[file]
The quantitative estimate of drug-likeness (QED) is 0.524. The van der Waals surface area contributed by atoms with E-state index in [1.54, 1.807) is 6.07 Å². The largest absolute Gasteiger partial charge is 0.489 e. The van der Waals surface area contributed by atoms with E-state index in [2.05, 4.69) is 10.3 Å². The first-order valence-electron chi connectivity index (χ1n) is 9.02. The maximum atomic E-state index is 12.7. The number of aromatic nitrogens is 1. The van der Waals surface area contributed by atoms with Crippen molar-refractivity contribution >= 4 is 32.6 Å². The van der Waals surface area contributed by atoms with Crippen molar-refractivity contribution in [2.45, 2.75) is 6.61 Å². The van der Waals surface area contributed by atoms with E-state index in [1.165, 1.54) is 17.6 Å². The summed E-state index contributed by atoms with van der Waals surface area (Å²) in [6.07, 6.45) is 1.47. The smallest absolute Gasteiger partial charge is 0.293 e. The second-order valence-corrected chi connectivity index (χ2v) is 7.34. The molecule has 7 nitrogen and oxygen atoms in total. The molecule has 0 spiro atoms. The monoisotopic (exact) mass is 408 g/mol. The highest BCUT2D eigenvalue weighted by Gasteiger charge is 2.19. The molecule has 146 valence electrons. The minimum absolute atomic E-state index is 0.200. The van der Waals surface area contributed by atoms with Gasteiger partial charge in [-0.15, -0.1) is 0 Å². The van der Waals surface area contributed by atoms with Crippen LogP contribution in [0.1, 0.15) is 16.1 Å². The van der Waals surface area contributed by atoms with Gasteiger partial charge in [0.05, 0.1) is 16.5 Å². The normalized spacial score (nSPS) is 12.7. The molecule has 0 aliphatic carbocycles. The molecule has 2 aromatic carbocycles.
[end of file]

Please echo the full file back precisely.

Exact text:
The quantitative estimate of drug-likeness (QED) is 0.524. The van der Waals surface area contributed by atoms with E-state index in [1.54, 1.807) is 6.07 Å². The largest absolute Gasteiger partial charge is 0.489 e. The van der Waals surface area contributed by atoms with E-state index in [2.05, 4.69) is 10.3 Å². The first-order valence-electron chi connectivity index (χ1n) is 9.02. The maximum atomic E-state index is 12.7. The number of aromatic nitrogens is 1. The van der Waals surface area contributed by atoms with Crippen molar-refractivity contribution >= 4 is 32.6 Å². The van der Waals surface area contributed by atoms with Crippen molar-refractivity contribution in [2.45, 2.75) is 6.61 Å². The van der Waals surface area contributed by atoms with E-state index in [1.165, 1.54) is 17.6 Å². The summed E-state index contributed by atoms with van der Waals surface area (Å²) in [6.07, 6.45) is 1.47. The smallest absolute Gasteiger partial charge is 0.293 e. The second-order valence-corrected chi connectivity index (χ2v) is 7.34. The molecule has 7 nitrogen and oxygen atoms in total. The molecule has 0 spiro atoms. The monoisotopic (exact) mass is 408 g/mol. The highest BCUT2D eigenvalue weighted by Gasteiger charge is 2.19. The molecule has 146 valence electrons. The minimum absolute atomic E-state index is 0.200. The van der Waals surface area contributed by atoms with Gasteiger partial charge in [-0.15, -0.1) is 0 Å². The van der Waals surface area contributed by atoms with Crippen LogP contribution in [0.1, 0.15) is 16.1 Å². The van der Waals surface area contributed by atoms with Gasteiger partial charge in [0.05, 0.1) is 16.5 Å². The normalized spacial score (nSPS) is 12.7. The molecule has 0 aliphatic carbocycles. The molecule has 2 aromatic carbocycles.